Italy’s Annual Quota for Non-EU Migrant Workers Tops 30,000 in 2020

By Matteo Tisato

Each year the Italian government announces how many working visas will be available under its “quota system”. The government releases a Flow Decree establishing a number of available working visas across two main categories.

For 2020 there will be a total of 30,850 non-European workers who will be able to enter Italy regularly.

The 30,850 visa quota is split as follows:

  1. 12,850 visas are available to non-seasonal subordinate jobs, and self-employers, of which 6,150 working permits are available to those who are already in Italy and apply for the conversion of their Permit of Stay (Permesso di Soggiorno);
  2. 18,000 visas are available to seasonal workers in the transportation, constructions, and tourism fields, of which 4.500 are reserved for those coming from Albania, Algeria, Bosnia-Herzegovina, South Korea, Ivory Coast, Egypt, Ethiopia, Philippines, Gambia, Ghana, Japan, India, Kosovo, Mali, Morocco, Mauritius, Moldova, Montenegro, Niger, Nigeria,  North Macedonia, Senegal, Serbia, Sri Lanka, Sudan, Tunisia, Ukraine. For 2020/2021, three more countries have been included: Bangladesh, Pakistan, and El Salvador. Of this category, a sub quota of 6,000 permits are limited those working in the agricultural field. 100 visas are available for those who resides in Venezuela and have at least one Italian ancestor.

There are many different reasons our clients want to move to the boot-shaped peninsula in the Mediterranean Sea.

  • working
  • establishing residency / desire to live in Italy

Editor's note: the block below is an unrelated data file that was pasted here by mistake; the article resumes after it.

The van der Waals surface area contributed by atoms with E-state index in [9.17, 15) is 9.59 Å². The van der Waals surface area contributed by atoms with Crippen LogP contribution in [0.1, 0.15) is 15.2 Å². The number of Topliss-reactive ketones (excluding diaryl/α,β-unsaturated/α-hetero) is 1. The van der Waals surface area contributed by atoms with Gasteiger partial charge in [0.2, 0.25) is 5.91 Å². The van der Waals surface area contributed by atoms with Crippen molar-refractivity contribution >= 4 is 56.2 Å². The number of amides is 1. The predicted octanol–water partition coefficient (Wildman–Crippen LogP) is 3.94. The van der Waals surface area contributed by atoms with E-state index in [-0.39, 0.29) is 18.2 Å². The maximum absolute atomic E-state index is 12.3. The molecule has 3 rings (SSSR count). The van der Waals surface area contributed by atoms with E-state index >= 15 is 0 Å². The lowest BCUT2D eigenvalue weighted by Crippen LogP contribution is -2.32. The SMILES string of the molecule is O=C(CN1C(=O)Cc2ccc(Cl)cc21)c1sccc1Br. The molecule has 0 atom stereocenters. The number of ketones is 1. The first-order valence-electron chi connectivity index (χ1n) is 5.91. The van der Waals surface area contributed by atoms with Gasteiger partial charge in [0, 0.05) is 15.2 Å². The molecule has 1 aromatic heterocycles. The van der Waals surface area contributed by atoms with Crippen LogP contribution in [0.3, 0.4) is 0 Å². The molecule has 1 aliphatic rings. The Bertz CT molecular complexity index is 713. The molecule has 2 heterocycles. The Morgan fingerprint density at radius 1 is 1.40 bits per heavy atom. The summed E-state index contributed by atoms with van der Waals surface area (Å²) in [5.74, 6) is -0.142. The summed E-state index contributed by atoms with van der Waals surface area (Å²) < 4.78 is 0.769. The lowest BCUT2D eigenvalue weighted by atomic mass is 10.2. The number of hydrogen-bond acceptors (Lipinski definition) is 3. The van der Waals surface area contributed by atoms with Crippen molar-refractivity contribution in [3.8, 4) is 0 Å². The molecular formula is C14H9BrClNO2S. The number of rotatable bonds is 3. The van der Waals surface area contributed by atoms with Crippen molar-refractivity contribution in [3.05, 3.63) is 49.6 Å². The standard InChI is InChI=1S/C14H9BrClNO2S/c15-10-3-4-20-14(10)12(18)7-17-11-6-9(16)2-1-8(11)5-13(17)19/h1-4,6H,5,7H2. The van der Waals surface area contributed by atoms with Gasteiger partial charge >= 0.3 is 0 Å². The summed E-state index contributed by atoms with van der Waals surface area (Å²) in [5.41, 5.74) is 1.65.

• investment opportunities in the real estate market
  • studying and cultural experiences
  • retirement
  • tax benefits

Of all of these, work is one of the most popular motivations. A good 25% of people who contact us are interested in moving to Italy because of its employment opportunities and fair labour conditions.

We all know Covid-19 has had a catastrophic impact on the employment rate in Europe and worldwide. Even before the pandemic, Italy was still struggling to recover from a deep economic crisis, which hit the youth employment especially badly.

However, over the last 2 years, the government made up a series of reforms to the labour market, also allowing people to retire earlier.

For those foreigners who have an employer available in sponsoring them, the Italian labour market offers excellent rights and public benefits.

Benefits of being employed in the Italian labour market

  • First, each employer is insured under the Italian Social Security legislation;
  • Second, the average working week does not exceed 40 hours and overtime is forbidden when it exceeds 250 hours per year;
  • Third, each employer is entitled to have at least a month (four weeks) of paid annual leave, and 11 public holiday days;
  • Fourth, the parental leave is very well regulated in Italy and both mothers and fathers can take a leave up to six months until the child turns 12;
  • Fifth, in case a contract is terminated, all the employees are entitled to a very well-regulated and extensive severance pay;
  • Sixth, workers are entitled to sick leave with full remuneration (most of the time) and have the right to maintain their job while they are sick.

Contact our Italy Team to discuss in greater detail.

This article is published for clients, friends and other interested visitors for information purposes only. The contents of the article do not constitute legal advice and do not necessarily reflect the opinions of Davies & Associates or any of its attorneys, staff or clients. External links are not an endorsement of the content.


Positano Italy

Podcast: Chasing the Italian Dream: Residency & Citizenship Options

Matteo Tisato, Senior Immigration Analyst at Davies & Associates takes you through various options for moving to Italy, including:

The Italian Investor Visa.

Matteo discusses recent changes to the Investor Visa. The Italian Investor visa has long been considered uncompetitive on price in relation to other, similar European programs. To attract more high-net-worth individuals as a result of Covid. The government has halved the minimum investment requirement of certain investor visa criteria. The pathway to citizenship is also discussed.